The Perimeter
by Ashley Hibbert
forum: The Perimeter
speculative fiction for the internet generation.

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The Perimeter



I looked up from the mangled bulk-head and into the distance between the ripped hull.

          It was some explosion that had created the gap, yet the ‘Brigand’s sensors hadn’t worked out what had caused it. That was our mission. Yet the team’s presence and purpose had ceased to be of any importance.

          My eyes fixed on the sight I beheld.

          The rift was wide enough to see both the twirling clusters of stars that made of our galaxy’s bulk, and the other end - the void.

          The void was big. Very big, very vast, and very cold. It was the expanse that separated our galaxies from its neighbours: darkness itself. Not blank however - for ‘nearby’ galaxies were visible if one searched for long enough. 

          Yet they were silent, and still.

          Maybe unfriendly too.

          The void captured the eye in its simplicity, its absolute nothingness. For there was practically nothing - out there, dark matter was scarce, and light scarcer.

          The listening post stood out like a light-house from the spiral galaxy it belonged to. We were on the horizontal plane, the spiral arms like the twirling skirt of a dancer. Somewhere in the nearest spiral - home. Not for myself or any of the crew. Home for our species. Earth - a tiny orb in a tiny system surrounding a tiny star. 

          Here in a universe without end - just billions of other galaxies spurting out in every direction, pushing back the limits -

          “Wakey wakey MJ.” Startled, I looked up and saw a white vacuum suit floating towards me. The galaxy slipped along the shielded visor. Yet I knew the voice, and I knew the torso.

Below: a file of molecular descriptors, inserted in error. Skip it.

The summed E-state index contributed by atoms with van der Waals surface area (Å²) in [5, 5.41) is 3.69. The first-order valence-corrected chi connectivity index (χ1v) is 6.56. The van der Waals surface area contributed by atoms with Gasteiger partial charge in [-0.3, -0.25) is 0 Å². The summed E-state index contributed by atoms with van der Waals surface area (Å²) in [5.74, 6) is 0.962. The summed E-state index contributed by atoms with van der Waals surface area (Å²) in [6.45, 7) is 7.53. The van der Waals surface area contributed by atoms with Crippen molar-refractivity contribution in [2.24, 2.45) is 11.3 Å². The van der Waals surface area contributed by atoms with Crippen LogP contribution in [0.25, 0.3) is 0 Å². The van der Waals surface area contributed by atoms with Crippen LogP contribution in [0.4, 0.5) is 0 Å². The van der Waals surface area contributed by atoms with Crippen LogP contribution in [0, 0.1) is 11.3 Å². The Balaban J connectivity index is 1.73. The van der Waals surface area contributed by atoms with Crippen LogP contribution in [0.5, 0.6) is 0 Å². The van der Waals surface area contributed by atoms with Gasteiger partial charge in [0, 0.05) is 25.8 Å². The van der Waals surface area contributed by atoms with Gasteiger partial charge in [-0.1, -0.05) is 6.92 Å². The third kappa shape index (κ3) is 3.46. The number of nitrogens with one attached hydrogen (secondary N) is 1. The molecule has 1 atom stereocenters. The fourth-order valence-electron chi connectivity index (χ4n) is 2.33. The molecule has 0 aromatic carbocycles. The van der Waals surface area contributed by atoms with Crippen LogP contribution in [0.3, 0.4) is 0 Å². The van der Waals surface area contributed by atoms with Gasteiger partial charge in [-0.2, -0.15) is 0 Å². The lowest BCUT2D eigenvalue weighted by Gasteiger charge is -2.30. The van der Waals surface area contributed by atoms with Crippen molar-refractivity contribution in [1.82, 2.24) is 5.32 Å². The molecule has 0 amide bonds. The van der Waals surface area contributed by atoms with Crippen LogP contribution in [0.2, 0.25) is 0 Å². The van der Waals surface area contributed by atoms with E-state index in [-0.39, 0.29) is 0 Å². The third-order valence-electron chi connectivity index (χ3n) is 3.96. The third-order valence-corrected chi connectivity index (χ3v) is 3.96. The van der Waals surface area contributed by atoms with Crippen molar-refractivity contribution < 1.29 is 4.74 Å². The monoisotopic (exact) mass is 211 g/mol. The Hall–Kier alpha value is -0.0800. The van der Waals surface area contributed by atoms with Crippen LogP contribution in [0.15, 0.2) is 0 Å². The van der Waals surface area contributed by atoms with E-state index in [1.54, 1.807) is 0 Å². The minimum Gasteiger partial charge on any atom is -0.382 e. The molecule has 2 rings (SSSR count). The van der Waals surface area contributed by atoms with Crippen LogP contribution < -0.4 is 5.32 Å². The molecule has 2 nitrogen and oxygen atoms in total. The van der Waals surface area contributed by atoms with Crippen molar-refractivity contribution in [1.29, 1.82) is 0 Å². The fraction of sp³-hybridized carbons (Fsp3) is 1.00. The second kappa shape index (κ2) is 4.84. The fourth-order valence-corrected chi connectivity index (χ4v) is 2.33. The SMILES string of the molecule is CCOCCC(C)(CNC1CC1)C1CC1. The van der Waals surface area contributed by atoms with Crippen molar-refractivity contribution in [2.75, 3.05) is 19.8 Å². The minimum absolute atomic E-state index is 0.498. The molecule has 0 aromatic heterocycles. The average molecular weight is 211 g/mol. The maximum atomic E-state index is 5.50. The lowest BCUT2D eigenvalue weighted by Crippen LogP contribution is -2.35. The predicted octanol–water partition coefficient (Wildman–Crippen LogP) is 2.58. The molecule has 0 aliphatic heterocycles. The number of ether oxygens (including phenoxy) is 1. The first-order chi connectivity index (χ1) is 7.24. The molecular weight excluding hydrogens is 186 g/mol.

“Liz. You surprised me.”

          “No shit - but if not me it would have been the Brigand’s warp-drive as she headed back in.”

          She was right - the sight of darkness would have held my attention until my air ran out.

          “So what’s happening on your end?”

          “Still haven’t found what blew the station apart - a generator implosion most likely, yet there’s little plasma on the hull and debris.”

          “First strike, perhaps?” I theorised, and imagined a smile covering my sister’s face. We’d often discussed the idea of galactic neighbours coming for more than just coffee - but over the past few days spent in hyperspace on our way to the unmanned listening post, everyone had.

          “Well next time you see one of your ET friends, say ‘hi’ for me.” She laughed, and pushed off with her thrusters towards the rest of the team. I followed, watching the workers and scientists rub shoulders like white Amazonian ants, carting huge plates of titanium in their wakes.

          Inevitably and undeniably though, the void drew me back. I looked into the distance, into my past-

“Look at the darkness, not into it.” My mentor and the ship’s engineer, Tristian, asked. “What do you see?”

          “Nothing - no, wait. A few glitters - galaxies right?”

          “Right. Now if you pointed a strong enough telescope into the darkness within those galaxies, what do you think you’ll see?”

          “More galaxies?” Tristian smiled, and concluded for me:

          “And within those galaxies there would be more galaxies - and the further you went the more you would find?”

          My mentor’s smile faded. He nodded.

          “Big place, huh?”

I nodded within my helmet.

          “It’s a big place all right.”

          In the corner of my eye, against the core of the galaxy, I watched the EVA team return to our floating island in space.

          I went to join them, and then remembered the small metallic sphere I had found above the computer panel. My scanner had described it as an intricate, dynamic object, containing an unusual matrix of energy. I made sure the velcro sealant on my pouch was secure. I wanted to show the others - find out what it really was, though somehow I already knew. It was a message, belonging to whatever entity had arrived on the edge of our realm. Like us, looking for someone to talk to.

          I looked out into the void. Somehow, it wasn’t so cold and lonely.



copyright 2004 Ashley Hibbert.